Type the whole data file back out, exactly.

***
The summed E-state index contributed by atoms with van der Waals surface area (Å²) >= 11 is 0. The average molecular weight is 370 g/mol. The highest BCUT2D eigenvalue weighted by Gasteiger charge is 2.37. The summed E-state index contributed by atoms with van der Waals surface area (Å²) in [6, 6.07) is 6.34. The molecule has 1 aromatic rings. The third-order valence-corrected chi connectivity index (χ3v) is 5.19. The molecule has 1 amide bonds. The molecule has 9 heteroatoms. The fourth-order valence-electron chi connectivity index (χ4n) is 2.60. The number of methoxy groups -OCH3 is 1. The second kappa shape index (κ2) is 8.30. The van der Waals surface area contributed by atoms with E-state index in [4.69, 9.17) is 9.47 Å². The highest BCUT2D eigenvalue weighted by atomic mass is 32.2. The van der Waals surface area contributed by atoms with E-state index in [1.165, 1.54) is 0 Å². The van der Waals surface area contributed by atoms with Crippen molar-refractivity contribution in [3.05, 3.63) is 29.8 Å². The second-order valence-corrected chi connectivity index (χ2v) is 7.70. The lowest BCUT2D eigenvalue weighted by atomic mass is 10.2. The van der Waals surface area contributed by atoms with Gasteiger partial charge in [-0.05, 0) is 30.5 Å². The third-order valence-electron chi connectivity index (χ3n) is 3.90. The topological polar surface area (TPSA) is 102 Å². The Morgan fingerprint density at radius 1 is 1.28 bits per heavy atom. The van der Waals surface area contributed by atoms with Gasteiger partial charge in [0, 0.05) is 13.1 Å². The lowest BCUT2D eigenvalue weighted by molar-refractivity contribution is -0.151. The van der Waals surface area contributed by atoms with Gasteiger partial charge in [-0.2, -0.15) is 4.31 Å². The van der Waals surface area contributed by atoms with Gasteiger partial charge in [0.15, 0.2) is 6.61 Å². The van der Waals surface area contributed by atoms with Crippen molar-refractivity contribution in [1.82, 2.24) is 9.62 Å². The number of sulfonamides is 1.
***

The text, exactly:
The summed E-state index contributed by atoms with van der Waals surface area (Å²) >= 11 is 0. The average molecular weight is 370 g/mol. The highest BCUT2D eigenvalue weighted by Gasteiger charge is 2.37. The summed E-state index contributed by atoms with van der Waals surface area (Å²) in [6, 6.07) is 6.34. The molecule has 1 aromatic rings. The third-order valence-corrected chi connectivity index (χ3v) is 5.19. The molecule has 1 amide bonds. The molecule has 9 heteroatoms. The fourth-order valence-electron chi connectivity index (χ4n) is 2.60. The number of methoxy groups -OCH3 is 1. The second kappa shape index (κ2) is 8.30. The van der Waals surface area contributed by atoms with E-state index in [4.69, 9.17) is 9.47 Å². The highest BCUT2D eigenvalue weighted by atomic mass is 32.2. The van der Waals surface area contributed by atoms with E-state index in [1.165, 1.54) is 0 Å². The van der Waals surface area contributed by atoms with Crippen molar-refractivity contribution in [3.05, 3.63) is 29.8 Å². The second-order valence-corrected chi connectivity index (χ2v) is 7.70. The lowest BCUT2D eigenvalue weighted by atomic mass is 10.2. The van der Waals surface area contributed by atoms with Gasteiger partial charge in [-0.05, 0) is 30.5 Å². The third-order valence-electron chi connectivity index (χ3n) is 3.90. The topological polar surface area (TPSA) is 102 Å². The Morgan fingerprint density at radius 1 is 1.28 bits per heavy atom. The van der Waals surface area contributed by atoms with Gasteiger partial charge in [0, 0.05) is 13.1 Å². The lowest BCUT2D eigenvalue weighted by molar-refractivity contribution is -0.151. The van der Waals surface area contributed by atoms with Gasteiger partial charge in [-0.2, -0.15) is 4.31 Å². The van der Waals surface area contributed by atoms with Gasteiger partial charge in [0.15, 0.2) is 6.61 Å². The van der Waals surface area contributed by atoms with Crippen molar-refractivity contribution in [1.82, 2.24) is 9.62 Å². The number of sulfonamides is 1.